INFJ: 16 signs you could be the rarest personality type

Are you part of the rarest personality type?

Olivia Petter
Wednesday 29 November 2017 10:38
Comments
10 signs you could be rare INFJ personality type

It’s the rarest personality type of them all, but how do you know if you’re an INFJ?

Also known as “The Advocate”, an INFJ (Introversion, Intuition, Feeling, Judging) personality is a very specific type of introvert that makes up around one per cent of the general population.

They are typically highly organised, complex and creative individuals, which might explain why so many talented celebrities are rumoured to be INFJs, such as Nicole Kidman, Lady Gaga and Daniel Day Lewis.

An INFJ is one of the 16 personality types listed on the Myers-Briggs Type Indicator (MBTI), a self-assessment personality questionnaire developed by Katharine Cook Briggs and her daughter Isabel Briggs Myers in the 1940’s.

The self-report tool was derived from theories proposed by Swiss psychiatrist Carl Jung, who claimed that humans experience the world via four primary psychological channels: sensation, intuition, feeling and thinking.

Jung’s theories speculate that most people’s personalities are predominantly defined by at least one of these functions.

Swiss psychologist Carl Gustav Jung (1875 - 1961)

For INFJ types, the prevailing functions are feeling and intuition.

According to the MBTI scale, these are the character traits that indicate you might be an INFJ type:

  1. Seeks harmony and cooperation
  2. Enjoys intellectual stimulation
  3. Always comes up with large-scale ideas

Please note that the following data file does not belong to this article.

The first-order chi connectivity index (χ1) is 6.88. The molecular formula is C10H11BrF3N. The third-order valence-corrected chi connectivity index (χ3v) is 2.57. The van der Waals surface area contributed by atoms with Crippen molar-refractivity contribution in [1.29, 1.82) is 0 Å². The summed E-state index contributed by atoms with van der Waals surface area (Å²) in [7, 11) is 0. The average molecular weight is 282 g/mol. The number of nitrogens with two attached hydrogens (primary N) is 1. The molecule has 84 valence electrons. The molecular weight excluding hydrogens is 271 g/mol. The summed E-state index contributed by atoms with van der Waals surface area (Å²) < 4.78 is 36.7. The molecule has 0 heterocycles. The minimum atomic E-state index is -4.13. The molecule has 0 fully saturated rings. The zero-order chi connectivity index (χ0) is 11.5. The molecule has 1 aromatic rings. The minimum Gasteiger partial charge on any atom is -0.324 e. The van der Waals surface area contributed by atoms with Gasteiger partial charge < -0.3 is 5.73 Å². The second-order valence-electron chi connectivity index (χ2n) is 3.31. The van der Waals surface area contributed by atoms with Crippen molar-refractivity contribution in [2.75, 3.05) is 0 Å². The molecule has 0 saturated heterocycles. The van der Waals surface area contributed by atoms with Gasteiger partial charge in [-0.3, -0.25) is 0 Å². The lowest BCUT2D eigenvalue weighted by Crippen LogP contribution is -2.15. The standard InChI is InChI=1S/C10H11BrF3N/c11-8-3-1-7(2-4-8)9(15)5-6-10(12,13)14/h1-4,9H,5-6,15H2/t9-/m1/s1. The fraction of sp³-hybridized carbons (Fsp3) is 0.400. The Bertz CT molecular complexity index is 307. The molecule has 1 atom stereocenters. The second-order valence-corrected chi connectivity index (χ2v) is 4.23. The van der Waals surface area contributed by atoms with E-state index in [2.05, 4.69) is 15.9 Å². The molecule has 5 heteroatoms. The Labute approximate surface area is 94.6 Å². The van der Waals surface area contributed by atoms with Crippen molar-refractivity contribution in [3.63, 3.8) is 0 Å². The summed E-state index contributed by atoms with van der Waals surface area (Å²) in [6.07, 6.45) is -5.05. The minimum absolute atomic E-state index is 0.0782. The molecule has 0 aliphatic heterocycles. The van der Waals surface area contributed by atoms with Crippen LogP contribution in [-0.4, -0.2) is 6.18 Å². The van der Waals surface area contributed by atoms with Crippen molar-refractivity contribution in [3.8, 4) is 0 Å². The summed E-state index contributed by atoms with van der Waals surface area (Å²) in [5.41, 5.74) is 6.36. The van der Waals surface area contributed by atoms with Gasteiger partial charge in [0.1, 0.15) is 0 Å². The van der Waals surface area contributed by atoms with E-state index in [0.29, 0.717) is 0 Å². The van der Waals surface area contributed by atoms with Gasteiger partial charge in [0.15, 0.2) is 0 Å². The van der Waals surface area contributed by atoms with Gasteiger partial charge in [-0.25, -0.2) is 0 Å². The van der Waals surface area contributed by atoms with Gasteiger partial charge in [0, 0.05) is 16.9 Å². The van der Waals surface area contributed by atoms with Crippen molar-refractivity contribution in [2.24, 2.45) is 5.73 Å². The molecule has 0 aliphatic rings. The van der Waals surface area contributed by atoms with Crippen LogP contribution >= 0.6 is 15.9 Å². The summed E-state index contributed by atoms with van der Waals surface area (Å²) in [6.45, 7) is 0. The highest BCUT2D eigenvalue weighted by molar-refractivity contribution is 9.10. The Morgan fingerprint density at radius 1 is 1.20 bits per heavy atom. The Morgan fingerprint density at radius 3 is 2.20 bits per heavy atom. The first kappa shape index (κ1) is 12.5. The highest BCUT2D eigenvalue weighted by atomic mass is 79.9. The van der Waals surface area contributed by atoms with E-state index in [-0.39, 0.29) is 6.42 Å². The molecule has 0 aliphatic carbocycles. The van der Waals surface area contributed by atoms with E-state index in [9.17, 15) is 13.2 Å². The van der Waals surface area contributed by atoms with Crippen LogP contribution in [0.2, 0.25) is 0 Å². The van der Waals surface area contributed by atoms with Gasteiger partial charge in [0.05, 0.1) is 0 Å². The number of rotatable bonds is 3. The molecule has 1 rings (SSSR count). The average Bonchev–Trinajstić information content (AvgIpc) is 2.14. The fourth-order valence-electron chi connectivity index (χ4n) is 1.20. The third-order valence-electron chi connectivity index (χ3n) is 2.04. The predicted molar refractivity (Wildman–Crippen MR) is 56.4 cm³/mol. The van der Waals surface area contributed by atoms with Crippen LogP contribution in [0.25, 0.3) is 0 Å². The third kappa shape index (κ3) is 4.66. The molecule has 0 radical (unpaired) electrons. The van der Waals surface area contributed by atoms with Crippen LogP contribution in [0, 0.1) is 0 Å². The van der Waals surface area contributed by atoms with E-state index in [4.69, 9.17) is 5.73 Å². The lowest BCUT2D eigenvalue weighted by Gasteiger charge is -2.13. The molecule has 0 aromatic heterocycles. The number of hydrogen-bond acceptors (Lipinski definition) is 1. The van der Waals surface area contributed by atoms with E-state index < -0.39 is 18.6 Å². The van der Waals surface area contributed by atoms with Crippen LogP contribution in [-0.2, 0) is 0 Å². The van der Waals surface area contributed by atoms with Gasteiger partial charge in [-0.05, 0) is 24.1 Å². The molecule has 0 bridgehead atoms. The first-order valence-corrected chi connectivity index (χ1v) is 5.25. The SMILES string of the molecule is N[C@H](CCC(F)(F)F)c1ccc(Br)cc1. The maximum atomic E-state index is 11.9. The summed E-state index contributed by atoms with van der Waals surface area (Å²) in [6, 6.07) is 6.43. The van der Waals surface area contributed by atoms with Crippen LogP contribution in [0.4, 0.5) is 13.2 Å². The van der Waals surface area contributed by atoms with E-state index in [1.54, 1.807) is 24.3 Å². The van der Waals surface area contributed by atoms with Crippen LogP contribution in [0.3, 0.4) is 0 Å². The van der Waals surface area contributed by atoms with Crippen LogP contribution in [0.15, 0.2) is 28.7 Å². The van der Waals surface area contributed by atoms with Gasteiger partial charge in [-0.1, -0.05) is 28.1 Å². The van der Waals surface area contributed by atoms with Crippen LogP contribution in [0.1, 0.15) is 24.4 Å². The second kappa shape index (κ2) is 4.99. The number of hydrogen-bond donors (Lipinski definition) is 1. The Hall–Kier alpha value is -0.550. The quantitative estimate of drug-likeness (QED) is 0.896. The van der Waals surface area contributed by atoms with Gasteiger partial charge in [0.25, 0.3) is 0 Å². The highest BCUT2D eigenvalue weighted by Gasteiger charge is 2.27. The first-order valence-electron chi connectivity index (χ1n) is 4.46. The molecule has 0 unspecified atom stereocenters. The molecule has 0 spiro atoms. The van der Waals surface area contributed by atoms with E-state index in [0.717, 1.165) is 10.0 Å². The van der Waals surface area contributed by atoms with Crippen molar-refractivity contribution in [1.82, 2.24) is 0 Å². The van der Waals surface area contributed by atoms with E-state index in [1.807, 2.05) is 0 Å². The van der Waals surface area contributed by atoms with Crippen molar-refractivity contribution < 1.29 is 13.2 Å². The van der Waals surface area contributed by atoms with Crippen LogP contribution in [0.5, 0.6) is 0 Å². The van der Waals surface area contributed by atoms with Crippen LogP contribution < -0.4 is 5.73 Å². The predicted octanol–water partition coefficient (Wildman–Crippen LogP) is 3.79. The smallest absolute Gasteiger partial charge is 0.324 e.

4. Prefers to be alone
  5. Describes things in a poetic way
  6. Avoids being the centre of attention
  7. Values forgiveness
  8. Always sticks to deadlines
  9. Hates confrontation
  10. Prefers step-by-step instructions
  11. Likes to plans ahead
  12. Relishes in pleasing people
  13. Enjoys ideas for the sake of them
  14. Always looks at the bigger picture
  15. Overthinks almost everything
  16. Keeps things private

So, are you the rarest of them all?

Register for free to continue reading

Registration is a free and easy way to support our truly independent journalism

By registering, you will also enjoy limited access to Premium articles, exclusive newsletters, commenting, and virtual events with our leading journalists

Already have an account? sign in

By clicking ‘Register’ you confirm that your data has been entered correctly and you have read and agree to our Terms of use, Cookie policy and Privacy notice.

This site is protected by reCAPTCHA and the Google Privacy policy and Terms of service apply.

Join our new commenting forum

Join thought-provoking conversations, follow other Independent readers and see their replies

Comments

Thank you for registering

Please refresh the page or navigate to another page on the site to be automatically logged inPlease refresh your browser to be logged in